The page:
In response, European nations placed tariffs and price controls on birds from the U.S. The U.S. retaliated with a 25% tax on light trucks, French brandy, potato starch and dextrin. While the tariffs were later removed on brandy, starch and dextrin, the 25% tax on light trucks remains in place today.
In the 1980s we had a trade war with Japan, which bears similarities to the current spat with China. At that time, Japan's rise as an economic powerhouse was criticized by many American businessmen and politicians, claiming unfair trading practices. During that time, there was a big campaign to "Buy American," especially when it came to vehicles, as we saw a flood of inexpensive Japanese automobiles come into the country.
Japan eventually agreed to what was called a Voluntary Export Restraint, which limited the number of Japanese car imports, among other protectionary measures. In April of 1987, the U.S. doubled the import prices on technology goods, including computers, power tools and TVs.
Japan decided not to retaliate and eventually its rise as a superpower transitioned into what became known as the "Lost Decade," as its economy fell into a prolonged deflationary recession.
In the 1990s, there was the Banana Trade War, which is when Europe imposed high tariffs on bananas coming from Latin America in order to help their former colonies in the Caribbean have an advantage. However, American-owned Chiquita took the brunt of the banana tariffs as its European exports collapsed. To retaliate, the U.S. placed tariffs on items such as handbags, linens and food goods. This trade war ended in 2012.
Why This Trade War Should Cool Down
The point is that reactions to tariffs and trade wars can impact the market in both a positive and negative manner. Large sweeping tariffs coupled with aggressive rhetoric like we're seeing with China can have a more lasting and adverse effect. However, I believe President Trump will slowly change his tune regarding the trade war with China...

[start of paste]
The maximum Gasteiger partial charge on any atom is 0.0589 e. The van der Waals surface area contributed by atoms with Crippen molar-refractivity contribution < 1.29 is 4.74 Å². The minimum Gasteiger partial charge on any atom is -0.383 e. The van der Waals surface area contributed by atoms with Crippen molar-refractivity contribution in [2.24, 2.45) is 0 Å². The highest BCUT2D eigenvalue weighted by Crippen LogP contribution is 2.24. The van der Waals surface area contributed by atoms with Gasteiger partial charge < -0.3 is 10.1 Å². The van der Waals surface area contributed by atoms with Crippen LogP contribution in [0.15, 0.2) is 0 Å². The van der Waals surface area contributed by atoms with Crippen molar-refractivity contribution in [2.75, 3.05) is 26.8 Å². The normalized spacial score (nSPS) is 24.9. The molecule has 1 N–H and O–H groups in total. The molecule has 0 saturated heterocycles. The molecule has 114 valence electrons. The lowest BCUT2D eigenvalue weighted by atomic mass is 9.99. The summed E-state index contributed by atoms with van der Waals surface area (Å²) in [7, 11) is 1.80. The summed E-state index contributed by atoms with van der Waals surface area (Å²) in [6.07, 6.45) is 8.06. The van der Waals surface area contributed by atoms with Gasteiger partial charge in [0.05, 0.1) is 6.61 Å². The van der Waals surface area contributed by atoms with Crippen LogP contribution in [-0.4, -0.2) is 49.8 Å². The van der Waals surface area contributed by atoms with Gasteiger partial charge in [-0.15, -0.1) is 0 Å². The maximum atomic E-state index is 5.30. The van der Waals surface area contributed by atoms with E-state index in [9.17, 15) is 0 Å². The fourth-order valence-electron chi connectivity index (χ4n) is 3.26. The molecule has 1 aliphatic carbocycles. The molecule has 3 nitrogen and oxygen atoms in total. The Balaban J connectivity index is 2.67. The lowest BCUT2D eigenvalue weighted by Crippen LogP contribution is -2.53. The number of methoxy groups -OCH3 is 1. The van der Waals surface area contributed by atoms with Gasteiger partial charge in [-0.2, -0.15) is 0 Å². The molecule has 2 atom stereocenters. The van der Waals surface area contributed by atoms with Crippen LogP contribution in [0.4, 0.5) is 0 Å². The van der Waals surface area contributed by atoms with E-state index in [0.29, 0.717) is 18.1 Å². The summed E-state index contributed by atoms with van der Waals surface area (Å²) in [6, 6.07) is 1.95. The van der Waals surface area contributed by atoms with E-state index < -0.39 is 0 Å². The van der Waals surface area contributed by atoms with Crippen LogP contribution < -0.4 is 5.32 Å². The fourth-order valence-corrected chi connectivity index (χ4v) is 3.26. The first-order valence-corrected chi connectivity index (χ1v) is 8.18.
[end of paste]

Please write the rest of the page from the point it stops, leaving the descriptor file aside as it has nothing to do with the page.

You see, as we inch closer to 2020, I believe Trump will begin to soften his stance and even look to end the trade skirmishes with China, all in an effort to get re-elected. In order to maintain his perch at the top, he will need to win the states that are being hit the hardest from the trade wars, namely the farming states in the Midwest.
Of course, speculating what Trump will do (or say) next is a fool's game, but it seems logical that if he wants to get re-elected, he will need support from these farming states that have been hammered by the trade war with China. To get their support back, he will need to bring their largest customer (China) back into the mix.
The bottom line is that when looking at the bigger picture of the market environment, I just don't see the same dire scenario that is being expressed by most in the mainstream financial media. The market as measured by the S&P 500 is only 5% off its recent highs, the U.S. economy, which accounts for a quarter of the global economy, is chugging along at a good clip, and the trade war with China should simmer down if Trump wants to get re-elected.